Dealing with time

It is quite usual in a statechart to rely on some notion of time. To cope with this, the built-in evaluator (see PythonEvaluator) has support for time events after(x) and idle(x), meaning that a transition can be triggered after a certain amount of time.

When it comes to interpreting statecharts, Sismic deals with time using an internal clock whose value is exposed by the time property of an Interpreter. Basically, this clock does nothing by itself except for being available for an Evaluator instance. If your statechart needs to rely on a time value, you have to set it by yourself.

Below are some examples to illustrate the use of time events.

Simulated time

Sismic provides a discrete step-by-step interpreter for statecharts. It seems natural in a discrete simulation to rely on simulated time.

The following example illustrates a statechart modeling the behavior of a simple elevator. If the elevator is sent to the 4th floor, according to the YAML definition of this statechart, the elevator should automatically go back to the ground floor after 10 seconds.

- target: doorsClosed
  guard: after(10) and current > 0
  action: destination = 0

Rather than waiting for 10 seconds, one can simulate this. First, one should load the statechart and initialize the interpreter:

from sismic.io import import_from_yaml
from sismic.interpreter import Interpreter
from sismic.model import Event

with open('examples/elevator/elevator.yaml') as f:
    statechart = import_from_yaml(f)

interpreter = Interpreter(statechart)

The internal clock of our interpreter is 0. This is, interpreter.time == 0 holds. We now ask our elevator to go to the 4th floor.

interpreter.queue(Event('floorSelected', floor=4))
interpreter.execute()

The elevator should now be on the 4th floor. We inform the interpreter that 2 seconds have elapsed:

interpreter.time += 2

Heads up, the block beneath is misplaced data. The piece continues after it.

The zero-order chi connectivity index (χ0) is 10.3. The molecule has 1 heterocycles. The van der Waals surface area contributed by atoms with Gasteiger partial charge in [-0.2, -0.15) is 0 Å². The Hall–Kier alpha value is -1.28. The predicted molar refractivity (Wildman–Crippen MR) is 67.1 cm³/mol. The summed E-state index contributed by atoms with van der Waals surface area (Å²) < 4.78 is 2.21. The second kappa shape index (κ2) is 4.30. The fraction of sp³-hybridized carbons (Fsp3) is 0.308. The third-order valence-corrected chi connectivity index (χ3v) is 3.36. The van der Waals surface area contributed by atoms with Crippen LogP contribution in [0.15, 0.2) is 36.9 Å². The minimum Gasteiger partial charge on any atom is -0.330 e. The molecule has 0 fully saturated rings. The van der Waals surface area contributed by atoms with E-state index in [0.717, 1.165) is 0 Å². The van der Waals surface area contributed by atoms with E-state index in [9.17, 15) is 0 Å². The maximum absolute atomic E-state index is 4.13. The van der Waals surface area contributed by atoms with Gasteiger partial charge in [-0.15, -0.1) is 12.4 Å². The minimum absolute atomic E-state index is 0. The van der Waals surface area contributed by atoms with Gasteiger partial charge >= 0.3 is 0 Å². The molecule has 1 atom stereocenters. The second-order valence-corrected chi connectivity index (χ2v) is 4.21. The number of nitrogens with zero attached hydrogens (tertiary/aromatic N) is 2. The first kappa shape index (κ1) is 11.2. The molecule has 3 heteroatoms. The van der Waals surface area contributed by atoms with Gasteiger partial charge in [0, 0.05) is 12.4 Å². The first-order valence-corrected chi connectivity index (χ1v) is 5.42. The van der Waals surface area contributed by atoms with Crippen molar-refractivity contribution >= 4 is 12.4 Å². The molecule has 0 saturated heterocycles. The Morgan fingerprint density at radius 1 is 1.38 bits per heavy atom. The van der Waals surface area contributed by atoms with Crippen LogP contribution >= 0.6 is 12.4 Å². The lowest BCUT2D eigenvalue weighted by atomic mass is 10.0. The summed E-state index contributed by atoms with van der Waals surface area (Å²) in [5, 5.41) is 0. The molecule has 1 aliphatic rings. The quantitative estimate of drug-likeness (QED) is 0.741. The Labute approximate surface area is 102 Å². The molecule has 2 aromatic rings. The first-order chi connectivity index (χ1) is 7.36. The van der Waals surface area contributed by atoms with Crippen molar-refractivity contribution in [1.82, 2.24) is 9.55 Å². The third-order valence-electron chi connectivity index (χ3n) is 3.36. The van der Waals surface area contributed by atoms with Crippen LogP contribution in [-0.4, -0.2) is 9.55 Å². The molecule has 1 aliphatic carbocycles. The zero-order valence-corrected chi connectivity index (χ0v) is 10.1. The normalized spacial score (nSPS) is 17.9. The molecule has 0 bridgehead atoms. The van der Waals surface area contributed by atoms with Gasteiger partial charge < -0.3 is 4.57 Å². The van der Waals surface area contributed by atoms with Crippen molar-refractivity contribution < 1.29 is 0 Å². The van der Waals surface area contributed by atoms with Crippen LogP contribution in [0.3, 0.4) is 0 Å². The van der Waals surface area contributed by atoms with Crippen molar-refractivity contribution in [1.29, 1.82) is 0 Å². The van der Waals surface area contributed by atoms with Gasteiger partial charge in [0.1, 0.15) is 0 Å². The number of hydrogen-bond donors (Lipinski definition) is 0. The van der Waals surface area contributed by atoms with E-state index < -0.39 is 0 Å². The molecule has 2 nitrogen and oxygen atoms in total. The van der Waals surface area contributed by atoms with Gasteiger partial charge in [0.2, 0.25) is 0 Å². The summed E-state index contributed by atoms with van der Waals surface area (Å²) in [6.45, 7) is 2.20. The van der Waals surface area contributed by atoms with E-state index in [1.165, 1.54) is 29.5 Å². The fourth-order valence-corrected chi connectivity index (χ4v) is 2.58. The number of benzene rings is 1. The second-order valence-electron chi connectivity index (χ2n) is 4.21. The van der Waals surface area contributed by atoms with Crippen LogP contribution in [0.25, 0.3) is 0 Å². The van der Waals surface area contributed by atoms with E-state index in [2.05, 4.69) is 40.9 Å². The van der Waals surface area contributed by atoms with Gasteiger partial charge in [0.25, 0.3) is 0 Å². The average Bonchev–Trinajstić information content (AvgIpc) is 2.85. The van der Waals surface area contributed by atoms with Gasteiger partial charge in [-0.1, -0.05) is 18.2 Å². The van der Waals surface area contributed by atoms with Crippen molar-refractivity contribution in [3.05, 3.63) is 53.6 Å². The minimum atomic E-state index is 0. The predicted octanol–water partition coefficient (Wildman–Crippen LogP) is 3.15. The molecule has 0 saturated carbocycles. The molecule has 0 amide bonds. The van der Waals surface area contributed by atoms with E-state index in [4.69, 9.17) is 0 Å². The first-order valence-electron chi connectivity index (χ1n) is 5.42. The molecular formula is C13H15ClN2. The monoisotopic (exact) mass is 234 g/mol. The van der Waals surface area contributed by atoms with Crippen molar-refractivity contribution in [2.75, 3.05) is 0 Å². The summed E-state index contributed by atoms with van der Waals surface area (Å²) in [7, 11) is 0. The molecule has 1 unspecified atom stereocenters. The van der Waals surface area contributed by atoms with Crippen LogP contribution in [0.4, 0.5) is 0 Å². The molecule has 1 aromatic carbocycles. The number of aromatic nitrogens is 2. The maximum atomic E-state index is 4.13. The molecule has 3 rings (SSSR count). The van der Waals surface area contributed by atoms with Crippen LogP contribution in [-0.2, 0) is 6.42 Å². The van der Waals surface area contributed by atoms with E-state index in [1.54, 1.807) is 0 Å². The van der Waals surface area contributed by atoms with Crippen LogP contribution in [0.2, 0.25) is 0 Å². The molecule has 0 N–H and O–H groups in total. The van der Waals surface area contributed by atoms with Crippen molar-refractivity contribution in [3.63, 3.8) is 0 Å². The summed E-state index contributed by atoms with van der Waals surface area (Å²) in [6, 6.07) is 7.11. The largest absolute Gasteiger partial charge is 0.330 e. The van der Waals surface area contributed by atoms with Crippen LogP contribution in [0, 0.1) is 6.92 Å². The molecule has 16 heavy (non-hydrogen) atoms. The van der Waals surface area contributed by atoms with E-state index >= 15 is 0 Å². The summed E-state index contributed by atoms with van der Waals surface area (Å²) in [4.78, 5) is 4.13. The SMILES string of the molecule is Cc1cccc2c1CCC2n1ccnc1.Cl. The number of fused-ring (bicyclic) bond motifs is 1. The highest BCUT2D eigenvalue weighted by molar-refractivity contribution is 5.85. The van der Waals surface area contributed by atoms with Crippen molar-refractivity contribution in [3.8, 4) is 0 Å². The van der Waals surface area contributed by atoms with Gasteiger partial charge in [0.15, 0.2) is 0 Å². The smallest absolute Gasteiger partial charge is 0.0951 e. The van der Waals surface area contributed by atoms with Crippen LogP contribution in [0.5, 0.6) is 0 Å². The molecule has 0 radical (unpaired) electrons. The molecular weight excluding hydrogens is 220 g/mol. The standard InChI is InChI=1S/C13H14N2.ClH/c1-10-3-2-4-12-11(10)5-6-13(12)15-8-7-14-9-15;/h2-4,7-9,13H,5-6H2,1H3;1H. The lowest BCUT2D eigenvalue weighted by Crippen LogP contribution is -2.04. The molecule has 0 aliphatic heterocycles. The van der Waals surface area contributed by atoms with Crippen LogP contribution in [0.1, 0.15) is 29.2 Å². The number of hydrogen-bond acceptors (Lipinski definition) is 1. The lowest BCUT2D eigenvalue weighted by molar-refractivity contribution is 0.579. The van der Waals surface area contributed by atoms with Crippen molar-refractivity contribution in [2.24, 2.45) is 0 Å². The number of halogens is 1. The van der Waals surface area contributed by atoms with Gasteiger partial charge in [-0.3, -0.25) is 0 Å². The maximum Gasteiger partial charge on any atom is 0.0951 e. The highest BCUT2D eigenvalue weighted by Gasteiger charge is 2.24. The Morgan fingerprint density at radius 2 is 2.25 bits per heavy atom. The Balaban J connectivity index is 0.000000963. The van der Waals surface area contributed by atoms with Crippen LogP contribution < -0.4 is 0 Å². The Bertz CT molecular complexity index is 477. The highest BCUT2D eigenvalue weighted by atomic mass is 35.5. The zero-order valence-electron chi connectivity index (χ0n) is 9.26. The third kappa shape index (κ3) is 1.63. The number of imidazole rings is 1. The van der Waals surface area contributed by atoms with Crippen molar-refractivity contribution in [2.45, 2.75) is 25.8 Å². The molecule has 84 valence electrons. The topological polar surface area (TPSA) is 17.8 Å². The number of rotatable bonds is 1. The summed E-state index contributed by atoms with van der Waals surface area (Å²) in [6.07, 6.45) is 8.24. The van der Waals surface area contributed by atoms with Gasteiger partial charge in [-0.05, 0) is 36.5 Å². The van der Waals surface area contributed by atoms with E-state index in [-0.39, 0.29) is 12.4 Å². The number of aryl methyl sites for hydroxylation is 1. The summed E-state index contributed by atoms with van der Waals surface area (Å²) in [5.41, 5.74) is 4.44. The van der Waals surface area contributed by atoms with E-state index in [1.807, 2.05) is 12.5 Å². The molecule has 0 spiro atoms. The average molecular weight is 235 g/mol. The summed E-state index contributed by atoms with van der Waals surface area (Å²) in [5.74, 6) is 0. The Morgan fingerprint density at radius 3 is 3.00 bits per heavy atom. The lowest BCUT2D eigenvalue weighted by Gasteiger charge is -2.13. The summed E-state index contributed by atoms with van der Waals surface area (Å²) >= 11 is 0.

print(interpreter.execute())

The output should be an empty list []. Of course, nothing happened since the condition after(10) is not satisfied yet. We now inform the interpreter that 8 additional seconds have elapsed.

interpreter.time += 8
print(interpreter.execute())

The output now contains a list of steps, from which we can see that the elevator has moved down to the ground floor. We can check the current floor:

print(interpreter.context.get('current'))

This displays 0.

Real time

If a statechart needs to be aware of a real clock, the simplest way to achieve this is by using the time.time() function of Python. In a nutshell, the idea is to synchronize interpreter.time with a real clock. Let us first initialize an interpreter using one of our statechart example, the elevator:

from sismic.io import import_from_yaml
from sismic.interpreter import Interpreter
from sismic.model import Event

with open('examples/elevator/elevator.yaml') as f:
    statechart = import_from_yaml(f)

interpreter = Interpreter(statechart)

The interpreter initially sets its clock to 0. As we are interested in a real-time simulation of the statechart, we need to set the internal clock of our interpreter. We import from time a real clock, and store its value into a starttime variable.